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Everything posted by dcmom

  1. beerae- I will throw this out there also- I can't remember how old your daughter is... My two girls are now on prozac. I do credit the prozac for keeping mood issues in check. My younger needs it as she does have baseline anxiety, but my oldest has no baseline issues. I have found at a low dose, It lifts and stabilizes mood for my daughter(s) in and out of pandas flares. We no longer get aggression, hitting, yelling, temper, anger. We only get ocd. While ocd is horrific in itself, it is much easier on everyone when there is not that horrible mood stuff along with it. I know many on here don't like the ssri's - but I wish that I didnt wait so long to give them a try. Life changing for us, and at very low dose so I feel really good about it.
  2. I am so sorry. I remember your daughter's story. I can share Nancy's sentiment. Although we are not there yet with my daughters, things are a lot better. Both girls still flare with pandas, but the episodes are limited to ocd only. While this is still extremely disruptive and sometimes debilitating- both girls no longer have food restriction or mood issues (tantrums, etc) with a flare. It makes life at home happy again, even if ocd is making life outside the home difficult for them. My hope is that episodes continue to get milder and milder, until they are just a bump. My thoughts are with you and your girl.
  3. I second Mama2alex's recommendation of the Rothman Center. We have been with both daughters and are big fans. It does not replace medical treatment, but it really helps, and gives the whole family coping tools. That being said, it has not prevented us from subsequent flare ups with school refusal-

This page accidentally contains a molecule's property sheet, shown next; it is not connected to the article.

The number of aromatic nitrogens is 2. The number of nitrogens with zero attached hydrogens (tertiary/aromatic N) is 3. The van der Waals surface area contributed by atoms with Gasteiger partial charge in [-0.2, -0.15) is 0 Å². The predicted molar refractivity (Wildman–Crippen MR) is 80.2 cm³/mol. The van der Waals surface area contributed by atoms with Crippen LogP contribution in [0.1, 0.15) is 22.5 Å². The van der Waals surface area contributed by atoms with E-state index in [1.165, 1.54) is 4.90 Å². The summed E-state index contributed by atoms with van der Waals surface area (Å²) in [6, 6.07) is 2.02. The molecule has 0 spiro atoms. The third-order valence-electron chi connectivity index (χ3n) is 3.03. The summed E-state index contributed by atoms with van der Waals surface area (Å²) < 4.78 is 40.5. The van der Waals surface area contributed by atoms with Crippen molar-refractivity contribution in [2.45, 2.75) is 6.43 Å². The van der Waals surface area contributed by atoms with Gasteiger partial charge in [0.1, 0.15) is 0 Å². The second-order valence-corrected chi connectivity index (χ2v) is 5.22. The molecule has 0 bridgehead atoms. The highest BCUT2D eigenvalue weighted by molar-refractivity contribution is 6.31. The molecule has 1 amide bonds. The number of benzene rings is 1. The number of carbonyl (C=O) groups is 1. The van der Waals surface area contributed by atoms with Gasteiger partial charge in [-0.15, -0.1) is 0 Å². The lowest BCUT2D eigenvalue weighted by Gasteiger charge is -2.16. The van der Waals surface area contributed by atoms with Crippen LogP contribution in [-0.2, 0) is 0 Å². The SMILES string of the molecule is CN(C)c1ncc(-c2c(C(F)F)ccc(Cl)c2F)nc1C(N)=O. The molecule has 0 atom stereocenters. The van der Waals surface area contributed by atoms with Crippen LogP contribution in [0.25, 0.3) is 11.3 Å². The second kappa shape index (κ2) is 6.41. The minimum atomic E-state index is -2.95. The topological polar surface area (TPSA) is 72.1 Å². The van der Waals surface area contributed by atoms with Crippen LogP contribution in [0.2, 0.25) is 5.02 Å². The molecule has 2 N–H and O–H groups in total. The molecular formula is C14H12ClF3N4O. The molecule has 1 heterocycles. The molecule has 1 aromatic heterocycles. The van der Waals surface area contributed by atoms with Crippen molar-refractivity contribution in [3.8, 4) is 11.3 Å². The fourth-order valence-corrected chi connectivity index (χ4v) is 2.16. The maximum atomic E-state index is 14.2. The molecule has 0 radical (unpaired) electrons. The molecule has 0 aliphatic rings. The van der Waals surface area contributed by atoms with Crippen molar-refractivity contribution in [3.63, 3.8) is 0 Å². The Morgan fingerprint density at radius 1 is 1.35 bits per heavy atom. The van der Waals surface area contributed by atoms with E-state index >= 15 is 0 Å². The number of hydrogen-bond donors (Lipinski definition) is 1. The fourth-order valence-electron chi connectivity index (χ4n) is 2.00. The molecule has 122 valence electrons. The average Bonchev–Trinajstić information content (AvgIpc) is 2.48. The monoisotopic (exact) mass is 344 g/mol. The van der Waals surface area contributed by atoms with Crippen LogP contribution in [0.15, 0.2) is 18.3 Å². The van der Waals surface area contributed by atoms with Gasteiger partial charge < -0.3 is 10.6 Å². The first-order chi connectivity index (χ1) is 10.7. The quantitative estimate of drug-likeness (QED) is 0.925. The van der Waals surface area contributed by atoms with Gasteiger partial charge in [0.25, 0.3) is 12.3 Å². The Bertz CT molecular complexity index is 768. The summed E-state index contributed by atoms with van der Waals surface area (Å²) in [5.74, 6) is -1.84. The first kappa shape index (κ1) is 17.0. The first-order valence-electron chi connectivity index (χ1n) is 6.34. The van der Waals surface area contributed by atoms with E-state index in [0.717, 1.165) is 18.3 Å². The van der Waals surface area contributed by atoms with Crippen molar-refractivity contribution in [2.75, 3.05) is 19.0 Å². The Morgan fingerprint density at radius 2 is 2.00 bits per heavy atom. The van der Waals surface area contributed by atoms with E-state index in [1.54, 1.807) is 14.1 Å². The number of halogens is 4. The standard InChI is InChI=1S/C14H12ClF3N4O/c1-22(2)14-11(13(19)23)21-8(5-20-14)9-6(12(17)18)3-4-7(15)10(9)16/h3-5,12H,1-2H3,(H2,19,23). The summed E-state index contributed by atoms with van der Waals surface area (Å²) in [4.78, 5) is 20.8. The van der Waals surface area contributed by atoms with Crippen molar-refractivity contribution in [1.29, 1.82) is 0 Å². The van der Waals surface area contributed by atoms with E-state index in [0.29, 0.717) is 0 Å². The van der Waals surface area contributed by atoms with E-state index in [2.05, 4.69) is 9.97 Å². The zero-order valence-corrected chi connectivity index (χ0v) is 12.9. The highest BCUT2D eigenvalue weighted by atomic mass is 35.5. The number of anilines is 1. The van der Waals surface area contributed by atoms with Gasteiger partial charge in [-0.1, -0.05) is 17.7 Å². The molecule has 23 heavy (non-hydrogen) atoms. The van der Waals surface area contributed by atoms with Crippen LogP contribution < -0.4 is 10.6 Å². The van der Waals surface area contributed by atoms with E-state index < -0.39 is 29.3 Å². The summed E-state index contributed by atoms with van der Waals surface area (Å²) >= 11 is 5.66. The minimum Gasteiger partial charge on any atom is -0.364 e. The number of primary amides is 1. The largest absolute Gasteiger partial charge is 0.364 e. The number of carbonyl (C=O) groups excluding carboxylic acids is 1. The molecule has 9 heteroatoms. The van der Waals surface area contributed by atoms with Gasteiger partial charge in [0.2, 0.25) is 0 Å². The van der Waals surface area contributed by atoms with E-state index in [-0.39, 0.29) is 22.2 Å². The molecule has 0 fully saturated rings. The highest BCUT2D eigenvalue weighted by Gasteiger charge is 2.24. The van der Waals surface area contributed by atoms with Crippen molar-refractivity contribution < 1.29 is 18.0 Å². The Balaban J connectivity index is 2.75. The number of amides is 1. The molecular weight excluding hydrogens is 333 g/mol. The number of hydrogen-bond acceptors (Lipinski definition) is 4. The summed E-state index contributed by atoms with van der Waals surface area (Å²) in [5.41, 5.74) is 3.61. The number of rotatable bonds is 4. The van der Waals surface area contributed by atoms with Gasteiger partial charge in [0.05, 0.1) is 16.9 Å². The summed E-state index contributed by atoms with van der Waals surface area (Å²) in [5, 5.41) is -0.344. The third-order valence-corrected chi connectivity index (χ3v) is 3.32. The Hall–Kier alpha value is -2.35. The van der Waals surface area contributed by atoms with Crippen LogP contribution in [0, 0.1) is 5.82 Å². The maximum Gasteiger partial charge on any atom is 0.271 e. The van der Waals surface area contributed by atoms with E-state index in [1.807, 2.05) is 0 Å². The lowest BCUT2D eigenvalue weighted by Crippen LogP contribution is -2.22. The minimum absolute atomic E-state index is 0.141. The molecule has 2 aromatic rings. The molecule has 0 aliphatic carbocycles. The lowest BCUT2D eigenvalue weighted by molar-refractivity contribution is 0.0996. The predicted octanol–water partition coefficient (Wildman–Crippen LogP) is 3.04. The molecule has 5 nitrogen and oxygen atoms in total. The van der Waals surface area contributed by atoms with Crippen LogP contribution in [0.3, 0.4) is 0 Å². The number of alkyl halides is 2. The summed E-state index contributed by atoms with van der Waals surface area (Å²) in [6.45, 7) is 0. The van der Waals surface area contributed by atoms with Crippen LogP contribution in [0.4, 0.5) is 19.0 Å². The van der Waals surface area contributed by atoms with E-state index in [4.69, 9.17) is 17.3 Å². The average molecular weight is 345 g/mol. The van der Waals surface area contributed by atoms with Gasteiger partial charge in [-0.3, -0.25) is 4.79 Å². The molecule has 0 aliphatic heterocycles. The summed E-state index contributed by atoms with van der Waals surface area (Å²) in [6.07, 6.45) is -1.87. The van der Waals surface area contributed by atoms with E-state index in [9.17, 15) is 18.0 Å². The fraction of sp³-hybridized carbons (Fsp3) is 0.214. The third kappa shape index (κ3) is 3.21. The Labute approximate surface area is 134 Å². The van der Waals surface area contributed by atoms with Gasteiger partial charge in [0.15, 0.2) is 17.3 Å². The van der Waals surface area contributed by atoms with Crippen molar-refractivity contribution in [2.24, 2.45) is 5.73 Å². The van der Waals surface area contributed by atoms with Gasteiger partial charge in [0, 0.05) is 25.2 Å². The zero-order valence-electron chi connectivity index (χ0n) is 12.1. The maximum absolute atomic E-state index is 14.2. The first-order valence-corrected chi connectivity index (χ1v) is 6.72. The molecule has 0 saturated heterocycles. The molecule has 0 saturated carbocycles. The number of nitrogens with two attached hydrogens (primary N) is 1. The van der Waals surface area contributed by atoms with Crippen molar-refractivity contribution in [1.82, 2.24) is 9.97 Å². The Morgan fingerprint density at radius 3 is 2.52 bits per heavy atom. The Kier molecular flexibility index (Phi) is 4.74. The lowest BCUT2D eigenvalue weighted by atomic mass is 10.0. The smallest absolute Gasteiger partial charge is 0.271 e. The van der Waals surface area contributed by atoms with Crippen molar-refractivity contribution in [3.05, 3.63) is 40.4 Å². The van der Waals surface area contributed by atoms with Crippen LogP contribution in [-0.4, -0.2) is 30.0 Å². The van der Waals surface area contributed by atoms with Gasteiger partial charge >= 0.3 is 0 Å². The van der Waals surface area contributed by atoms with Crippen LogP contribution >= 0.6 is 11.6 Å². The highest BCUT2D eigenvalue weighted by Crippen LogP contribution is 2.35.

4. Hi again. I am in NJ too. I will private message you my email if you would like to chat online for support or whatever. We ended up getting an attorney to do IEPs last year. The biggest thing we put in was that- 1. Homebound instruction should begin after 5 consecutive absences without further documentation. 2. While on homebound instruction, student shall still be allowed and encouraged to attend school for any time period during the day possible. 3. When returning to school after being on homebound instruction, homebound instruction shall not be removed until student attends school full time for two weeks. Our school just would not try to grasp the issues. If our daughter needed homebound, getting it started took WEEKS. Then, if she was ready to go back to school, they wouldn't allow it until she got a doctors note. And then, if she was back for a few half days, they would start pressuring her about when they could cut off homebound. This is high school- Both of my kids were able to attend fully in elementary school even during flare ups. Middle school was harder, but the school was sensitive and supportive. The hit the fan in high school- which is why I encourage every pandas parent to get their IEPs as beefed up as possible before that, even if your child is doing great (mine had been asymptomatic for almost two years) and the middle school is handling it beautifully (ours did- yet HS same district- a disaster).